21 May 2012
Senior Lecturer and Faculty of Law staff member Dr Arlie Loughnan's book Manifest Madness: Mental Incapacity in the Criminal Law has just been published by Oxford University Press.
The book concerns the intersection of 'madness' and crime, the area the Dr Loughnan labels the mental incapacity terrain.
"Understanding mental incapacity in criminal law is notoriously difficult," Dr Loughnan writes.
"It involves tracing overlapping and interlocking legal doctrines, current and past practices of evidence and proof, and also medical and social understandings of mental illness and incapacity."
With its focus on the complex interaction of legal doctrines and practices relating to mental incapacity and knowledge- both expert and non-expert- of it, this book offers a fresh perspective on this topic.
Bringing together previously disparate discussions on mental incapacity from law, psychology, and philosophy, this book provides a close study of this terrain of criminal law, analysing the development of mental incapacity doctrines through historical cases to the modern era.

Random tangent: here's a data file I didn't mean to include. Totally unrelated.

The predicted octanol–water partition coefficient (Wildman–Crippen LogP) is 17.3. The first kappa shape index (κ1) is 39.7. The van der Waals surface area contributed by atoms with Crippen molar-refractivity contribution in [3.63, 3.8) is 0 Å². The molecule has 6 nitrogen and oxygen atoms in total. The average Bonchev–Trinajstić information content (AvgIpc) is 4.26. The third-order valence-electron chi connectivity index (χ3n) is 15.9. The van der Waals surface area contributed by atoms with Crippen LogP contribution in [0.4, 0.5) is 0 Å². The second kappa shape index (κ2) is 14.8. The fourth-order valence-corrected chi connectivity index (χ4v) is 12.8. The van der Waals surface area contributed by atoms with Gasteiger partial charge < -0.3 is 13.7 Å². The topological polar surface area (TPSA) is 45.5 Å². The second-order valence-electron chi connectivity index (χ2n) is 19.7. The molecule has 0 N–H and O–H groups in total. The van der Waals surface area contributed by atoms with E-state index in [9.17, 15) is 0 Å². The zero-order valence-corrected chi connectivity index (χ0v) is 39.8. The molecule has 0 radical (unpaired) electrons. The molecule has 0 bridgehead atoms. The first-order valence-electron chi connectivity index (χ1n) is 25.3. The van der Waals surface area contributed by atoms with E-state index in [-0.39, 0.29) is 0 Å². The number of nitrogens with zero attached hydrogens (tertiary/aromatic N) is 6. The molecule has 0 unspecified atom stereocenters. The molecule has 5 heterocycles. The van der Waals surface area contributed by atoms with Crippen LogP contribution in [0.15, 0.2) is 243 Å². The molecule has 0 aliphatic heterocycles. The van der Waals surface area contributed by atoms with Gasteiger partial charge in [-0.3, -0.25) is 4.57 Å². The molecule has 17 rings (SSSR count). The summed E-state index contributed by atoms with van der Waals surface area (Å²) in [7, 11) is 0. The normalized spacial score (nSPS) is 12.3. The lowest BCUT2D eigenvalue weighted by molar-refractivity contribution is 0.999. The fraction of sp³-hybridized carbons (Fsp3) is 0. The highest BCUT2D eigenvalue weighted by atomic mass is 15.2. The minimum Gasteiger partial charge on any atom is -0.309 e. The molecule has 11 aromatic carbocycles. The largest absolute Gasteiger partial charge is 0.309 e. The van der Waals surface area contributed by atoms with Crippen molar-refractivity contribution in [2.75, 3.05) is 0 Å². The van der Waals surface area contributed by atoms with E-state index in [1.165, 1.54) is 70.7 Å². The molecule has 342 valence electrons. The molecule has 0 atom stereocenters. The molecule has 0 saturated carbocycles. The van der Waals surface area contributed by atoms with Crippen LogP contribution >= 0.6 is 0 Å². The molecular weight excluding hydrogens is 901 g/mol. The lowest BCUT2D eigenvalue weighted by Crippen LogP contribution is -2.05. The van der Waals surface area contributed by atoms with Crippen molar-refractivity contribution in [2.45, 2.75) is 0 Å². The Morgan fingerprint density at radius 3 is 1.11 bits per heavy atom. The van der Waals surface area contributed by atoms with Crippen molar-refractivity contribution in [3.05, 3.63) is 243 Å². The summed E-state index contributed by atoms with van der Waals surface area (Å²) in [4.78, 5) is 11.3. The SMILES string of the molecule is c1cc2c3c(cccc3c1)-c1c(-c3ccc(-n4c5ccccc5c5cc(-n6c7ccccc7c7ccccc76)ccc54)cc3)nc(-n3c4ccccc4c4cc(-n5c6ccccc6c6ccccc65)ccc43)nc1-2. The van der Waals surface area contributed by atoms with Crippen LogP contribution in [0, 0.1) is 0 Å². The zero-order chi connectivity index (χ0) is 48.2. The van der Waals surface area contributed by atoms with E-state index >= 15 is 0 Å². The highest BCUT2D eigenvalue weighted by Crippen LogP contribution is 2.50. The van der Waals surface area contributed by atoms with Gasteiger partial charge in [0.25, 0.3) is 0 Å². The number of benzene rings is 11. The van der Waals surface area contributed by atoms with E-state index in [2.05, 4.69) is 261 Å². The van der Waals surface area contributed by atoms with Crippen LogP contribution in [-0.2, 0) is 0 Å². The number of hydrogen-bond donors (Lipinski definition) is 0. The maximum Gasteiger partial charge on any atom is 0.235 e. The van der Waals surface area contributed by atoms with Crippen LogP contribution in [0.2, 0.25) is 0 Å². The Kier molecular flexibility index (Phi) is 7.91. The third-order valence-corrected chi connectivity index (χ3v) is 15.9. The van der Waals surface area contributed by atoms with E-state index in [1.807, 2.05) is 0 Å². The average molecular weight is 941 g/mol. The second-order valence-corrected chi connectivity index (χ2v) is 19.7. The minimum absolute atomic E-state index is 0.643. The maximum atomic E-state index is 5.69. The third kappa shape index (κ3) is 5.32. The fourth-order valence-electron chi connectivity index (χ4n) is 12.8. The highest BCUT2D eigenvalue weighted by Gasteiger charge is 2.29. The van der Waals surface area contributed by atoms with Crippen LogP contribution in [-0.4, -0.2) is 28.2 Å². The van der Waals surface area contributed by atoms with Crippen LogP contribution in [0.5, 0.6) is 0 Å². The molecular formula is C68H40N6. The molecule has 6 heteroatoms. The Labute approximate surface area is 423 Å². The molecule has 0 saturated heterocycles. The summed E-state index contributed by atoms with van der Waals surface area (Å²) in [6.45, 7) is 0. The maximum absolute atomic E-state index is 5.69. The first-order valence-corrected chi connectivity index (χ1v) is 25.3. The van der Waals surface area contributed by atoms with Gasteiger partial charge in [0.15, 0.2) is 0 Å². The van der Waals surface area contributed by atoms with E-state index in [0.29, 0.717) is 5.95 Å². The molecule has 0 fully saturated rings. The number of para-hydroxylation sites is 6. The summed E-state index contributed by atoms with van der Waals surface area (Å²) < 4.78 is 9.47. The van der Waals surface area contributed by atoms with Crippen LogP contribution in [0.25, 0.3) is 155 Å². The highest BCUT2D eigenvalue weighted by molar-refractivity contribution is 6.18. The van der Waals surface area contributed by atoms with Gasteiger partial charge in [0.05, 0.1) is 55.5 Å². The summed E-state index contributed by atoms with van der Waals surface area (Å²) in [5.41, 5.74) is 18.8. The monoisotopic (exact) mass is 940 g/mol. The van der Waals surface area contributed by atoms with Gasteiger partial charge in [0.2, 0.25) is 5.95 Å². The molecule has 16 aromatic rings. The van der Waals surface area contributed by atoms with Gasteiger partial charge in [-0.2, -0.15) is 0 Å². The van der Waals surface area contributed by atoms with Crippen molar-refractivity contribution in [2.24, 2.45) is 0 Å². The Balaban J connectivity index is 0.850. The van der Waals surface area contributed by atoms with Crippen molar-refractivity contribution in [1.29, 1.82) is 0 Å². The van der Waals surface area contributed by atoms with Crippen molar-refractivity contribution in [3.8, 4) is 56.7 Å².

It maps the shifting boundaries around abnormality as constructed in law, arguing that the mental incapacity terrain has a distinct character- 'manifest madness'.
The Institute of Criminology and Sydney Law School are hosting the Australian launch of the book on Tuesday 29 May 2012, 6:00- 8:00pm, Sydney Law School.
The book will be launched by Emeritus Professor Hilary Astor, Commissioner, NSW Law Reform Commission.
Contact: Greg Sherington
Phone: +61 2 9351 0202